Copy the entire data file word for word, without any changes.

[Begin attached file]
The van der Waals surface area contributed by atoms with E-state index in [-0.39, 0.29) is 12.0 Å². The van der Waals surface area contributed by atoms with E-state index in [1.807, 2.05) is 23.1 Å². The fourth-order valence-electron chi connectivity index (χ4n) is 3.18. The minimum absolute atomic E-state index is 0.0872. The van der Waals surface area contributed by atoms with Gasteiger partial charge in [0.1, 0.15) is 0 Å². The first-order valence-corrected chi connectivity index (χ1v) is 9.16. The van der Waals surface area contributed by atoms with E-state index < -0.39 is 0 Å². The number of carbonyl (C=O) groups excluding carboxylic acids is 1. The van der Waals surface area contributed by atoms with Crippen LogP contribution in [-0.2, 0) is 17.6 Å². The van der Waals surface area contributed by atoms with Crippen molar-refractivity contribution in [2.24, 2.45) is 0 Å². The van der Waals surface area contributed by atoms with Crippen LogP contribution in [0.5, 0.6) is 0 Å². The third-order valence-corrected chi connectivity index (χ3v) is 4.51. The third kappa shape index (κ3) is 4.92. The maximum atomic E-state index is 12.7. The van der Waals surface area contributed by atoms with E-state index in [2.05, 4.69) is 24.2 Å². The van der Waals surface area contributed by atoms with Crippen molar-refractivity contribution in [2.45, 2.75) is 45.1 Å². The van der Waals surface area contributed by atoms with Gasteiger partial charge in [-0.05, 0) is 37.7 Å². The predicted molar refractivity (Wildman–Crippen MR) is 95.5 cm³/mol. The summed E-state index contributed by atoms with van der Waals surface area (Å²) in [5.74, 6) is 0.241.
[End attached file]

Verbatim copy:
The van der Waals surface area contributed by atoms with E-state index in [-0.39, 0.29) is 12.0 Å². The van der Waals surface area contributed by atoms with E-state index in [1.807, 2.05) is 23.1 Å². The fourth-order valence-electron chi connectivity index (χ4n) is 3.18. The minimum absolute atomic E-state index is 0.0872. The van der Waals surface area contributed by atoms with Gasteiger partial charge in [0.1, 0.15) is 0 Å². The first-order valence-corrected chi connectivity index (χ1v) is 9.16. The van der Waals surface area contributed by atoms with E-state index < -0.39 is 0 Å². The number of carbonyl (C=O) groups excluding carboxylic acids is 1. The van der Waals surface area contributed by atoms with Crippen LogP contribution in [-0.2, 0) is 17.6 Å². The van der Waals surface area contributed by atoms with Crippen molar-refractivity contribution in [2.24, 2.45) is 0 Å². The van der Waals surface area contributed by atoms with Crippen LogP contribution in [0.5, 0.6) is 0 Å². The third-order valence-corrected chi connectivity index (χ3v) is 4.51. The third kappa shape index (κ3) is 4.92. The maximum atomic E-state index is 12.7. The van der Waals surface area contributed by atoms with E-state index in [2.05, 4.69) is 24.2 Å². The van der Waals surface area contributed by atoms with Crippen molar-refractivity contribution in [2.45, 2.75) is 45.1 Å². The van der Waals surface area contributed by atoms with Gasteiger partial charge in [-0.05, 0) is 37.7 Å². The predicted molar refractivity (Wildman–Crippen MR) is 95.5 cm³/mol. The summed E-state index contributed by atoms with van der Waals surface area (Å²) in [5.74, 6) is 0.241.